Recurrence of autoimmune hepatitis in children after liver transplantation

Audrey H. Birnbaum, Keith J. Benkov, Nanci S. Pittman, Yvonne McFarlane-Ferreira, Joel Rosh, Neal S. LeLeiko

Research output: Contribution to journalArticle

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Abstract

Background: Liver transplantation is recognized as the appropriate treatment for end-stage liver disease due to chronic active autoimmune hepatitis. While it was initially thought that the disease did not recur after transplant, it is now generally accepted that adult patients may develop recurrent disease, with studies reporting a recurrence rate of ≤25%. We have noted a higher incidence of recurrent autoimmune hepatitis in our pediatric patients undergoing liver transplant, with a high incidence of associated morbidity. Methods: We reviewed the records of six children followed up for autoimmune hepatitis who underwent orthotopic liver transplant for complications of end-stage liver disease. Results: Of the six, five developed recurrent autoimmune hepatitis at a mean time of 11.4 months after transplant. The disease was aggressive, leading to cirrhosis and retransplant in three patients, within 1 year of recurrence. A second recurrence of disease occurred in all three retransplanted patients. One patient has received a third liver transplant, one has died, and one patient is asymptomatic on medical therapy. Autoimmune hepatitis recurred in all four patients receiving tacrolimus. Conclusion: We conclude that liver transplant for autoimmune hepatitis is likely to be palliative for most pediatric patients. Potent immunosuppressives such as tacrolimus do not protect against the development of recurrent autoimmune hepatitis.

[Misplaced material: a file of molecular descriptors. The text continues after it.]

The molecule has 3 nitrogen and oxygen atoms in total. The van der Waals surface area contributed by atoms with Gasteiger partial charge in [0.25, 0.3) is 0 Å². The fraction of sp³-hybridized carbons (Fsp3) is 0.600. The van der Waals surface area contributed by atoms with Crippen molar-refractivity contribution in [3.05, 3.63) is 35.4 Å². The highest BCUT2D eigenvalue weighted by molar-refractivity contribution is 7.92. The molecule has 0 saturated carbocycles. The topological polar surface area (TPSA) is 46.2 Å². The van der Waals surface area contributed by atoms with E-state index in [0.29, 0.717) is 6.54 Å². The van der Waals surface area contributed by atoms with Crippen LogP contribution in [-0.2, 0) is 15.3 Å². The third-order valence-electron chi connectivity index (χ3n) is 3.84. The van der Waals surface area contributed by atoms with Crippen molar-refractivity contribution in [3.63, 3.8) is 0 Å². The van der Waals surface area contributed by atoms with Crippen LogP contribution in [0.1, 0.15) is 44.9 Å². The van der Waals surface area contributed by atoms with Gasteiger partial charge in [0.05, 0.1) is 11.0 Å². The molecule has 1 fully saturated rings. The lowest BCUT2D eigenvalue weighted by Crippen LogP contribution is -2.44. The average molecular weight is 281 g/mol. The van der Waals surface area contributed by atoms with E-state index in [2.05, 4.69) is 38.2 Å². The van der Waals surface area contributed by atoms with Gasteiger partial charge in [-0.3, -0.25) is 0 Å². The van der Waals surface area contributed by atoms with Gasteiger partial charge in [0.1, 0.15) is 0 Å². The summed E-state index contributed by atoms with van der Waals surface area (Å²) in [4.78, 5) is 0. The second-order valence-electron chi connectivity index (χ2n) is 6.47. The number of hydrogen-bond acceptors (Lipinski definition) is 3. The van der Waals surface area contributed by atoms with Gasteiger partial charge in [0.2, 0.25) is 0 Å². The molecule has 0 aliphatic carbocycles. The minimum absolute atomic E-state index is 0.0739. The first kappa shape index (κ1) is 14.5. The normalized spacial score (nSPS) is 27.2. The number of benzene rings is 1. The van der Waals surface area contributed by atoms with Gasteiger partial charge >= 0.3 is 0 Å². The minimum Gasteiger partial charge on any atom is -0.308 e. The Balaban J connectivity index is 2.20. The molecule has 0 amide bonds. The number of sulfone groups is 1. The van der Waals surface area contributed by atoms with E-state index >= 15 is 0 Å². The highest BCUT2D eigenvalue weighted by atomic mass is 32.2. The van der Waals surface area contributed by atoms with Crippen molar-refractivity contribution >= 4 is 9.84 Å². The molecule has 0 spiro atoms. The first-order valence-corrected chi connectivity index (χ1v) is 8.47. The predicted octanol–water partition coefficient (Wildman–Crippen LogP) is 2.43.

Original languageEnglish (US)
Pages (from-to)20-25
Number of pages6
JournalJournal of pediatric gastroenterology and nutrition
Volume25
Issue number1
DOIs
StatePublished - Jul 1 1997

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Autoimmune Hepatitis
Liver Transplantation
Recurrence
Transplants
End Stage Liver Disease
Liver
Tacrolimus
Pediatrics
Incidence
Chronic Hepatitis
Immunosuppressive Agents
Fibrosis
Morbidity
Therapeutics

All Science Journal Classification (ASJC) codes

  • Pediatrics, Perinatology, and Child Health
  • Gastroenterology

Cite this

Birnbaum, Audrey H. ; Benkov, Keith J. ; Pittman, Nanci S. ; McFarlane-Ferreira, Yvonne ; Rosh, Joel ; LeLeiko, Neal S. / Recurrence of autoimmune hepatitis in children after liver transplantation. In: Journal of pediatric gastroenterology and nutrition. 1997 ; Vol. 25, No. 1. pp. 20-25.